Review Article
Volume 3 Issue 1 - 2020
Open Dissection of the Brachial Artery, Percutaneous Brachial Access, Aortography, Renal Angiography
Henry F Collet Camarillo1, Daniel Collet Salgueiro MD2, Freddy Contreras MD3, and Manuel Velasco MD4*
1Medical Director of Cardiac Catheterization of Collet Foundation, Clinica el Avila, Caracas, Altamira
2Catheterization of Collet Foundation, Clinica el Avila, Caracas, Altamira
3Clinical Pharmacology Unit, Vargas Medical School, Central University of Venezuela, Caracas, Venezuela
4Professor, Director, Clinical Pharmacology Unit, Vargas Medical School, Central University of Venezuela, Caracas, Venezuela
*Corresponding Author: Manuel Velasco MD, Professor, Director, Clinical Pharmacology Unit, Vargas Medical School, Central University of Venezuela, Caracas, Venezuela.
Received: July 01, 2020; Published: July 04, 2020.

This is an elegant technique for the interventional cardiologist who requires skill and ability. In the 70s and 80s, the brachial approach or Sones technique was the dominant and most popular technique. This technique became popular because ambulatory coronary angiography could be performed and a catheter was used for the right coronary artery, for the left coronary artery, ventriculography, aortography, renal angiography. Currently, this approach is performed in less than 1%, and skills are required for artery dissection and repair. This approach can be performed in patients with severe peripheral vascular disease, Leriche syndrome, thoracic aortic aneurysms, abdominal in patients with chronic anticoagulation and risk of major bleeding, and early ambulation for economic and spatial reasons. It is very important before beginning any procedure in this way to rule out thoracic outflow syndrome such as scalene syndrome, supernumerary ribs, subclavian steal, lusoria retroesophageal artery, previous catheter scars, and takayasu arteritis.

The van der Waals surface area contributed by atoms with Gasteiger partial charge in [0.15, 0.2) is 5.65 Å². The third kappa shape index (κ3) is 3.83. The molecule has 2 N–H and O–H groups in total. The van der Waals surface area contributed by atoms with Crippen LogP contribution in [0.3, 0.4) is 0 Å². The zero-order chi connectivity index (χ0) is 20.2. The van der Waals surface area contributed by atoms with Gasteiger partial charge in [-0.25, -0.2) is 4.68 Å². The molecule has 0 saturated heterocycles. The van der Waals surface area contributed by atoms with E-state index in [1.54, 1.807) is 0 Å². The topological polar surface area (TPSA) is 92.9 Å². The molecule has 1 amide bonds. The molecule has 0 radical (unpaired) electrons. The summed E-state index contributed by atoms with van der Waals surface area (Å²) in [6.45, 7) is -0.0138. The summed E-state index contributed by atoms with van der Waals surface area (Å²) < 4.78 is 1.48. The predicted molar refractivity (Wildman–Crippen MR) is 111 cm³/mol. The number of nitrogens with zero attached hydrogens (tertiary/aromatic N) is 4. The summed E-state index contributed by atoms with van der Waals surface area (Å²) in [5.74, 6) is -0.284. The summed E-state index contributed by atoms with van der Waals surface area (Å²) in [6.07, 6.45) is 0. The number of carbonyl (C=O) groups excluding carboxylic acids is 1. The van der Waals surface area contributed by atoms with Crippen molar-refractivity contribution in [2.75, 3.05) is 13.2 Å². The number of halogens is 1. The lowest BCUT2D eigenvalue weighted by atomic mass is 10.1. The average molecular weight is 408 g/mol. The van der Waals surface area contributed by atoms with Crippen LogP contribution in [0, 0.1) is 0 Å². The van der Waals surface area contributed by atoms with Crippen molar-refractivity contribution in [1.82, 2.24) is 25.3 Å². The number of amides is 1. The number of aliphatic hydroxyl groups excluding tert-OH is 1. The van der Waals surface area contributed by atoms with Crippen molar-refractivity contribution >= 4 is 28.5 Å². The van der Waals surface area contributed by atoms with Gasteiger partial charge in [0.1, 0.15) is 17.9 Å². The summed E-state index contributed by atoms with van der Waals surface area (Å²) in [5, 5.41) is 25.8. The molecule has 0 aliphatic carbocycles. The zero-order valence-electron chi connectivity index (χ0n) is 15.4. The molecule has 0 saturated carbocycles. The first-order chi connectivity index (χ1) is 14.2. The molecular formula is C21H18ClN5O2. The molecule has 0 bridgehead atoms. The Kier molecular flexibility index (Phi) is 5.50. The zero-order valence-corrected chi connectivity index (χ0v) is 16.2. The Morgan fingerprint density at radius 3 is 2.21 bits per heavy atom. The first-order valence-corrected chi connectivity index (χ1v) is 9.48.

This brachial access has advantages in the congenital patient to access the right cavities, measurement of short circuits. The contra indications of this technique are absence of the brachial pulse, presence of arteriovenous fistula, infection, subclavian obstruction, arthropathy with deformation of the upper limb and dupuytren’s contracture and rejection of the procedure or mental retardation. A complete cardiovascular history and inspection of the brachial plane are required, emphasizing the anatomy of the brachial area, of the antecubital folds, biceps tendon, medial epicondyle, lateral, and humerus.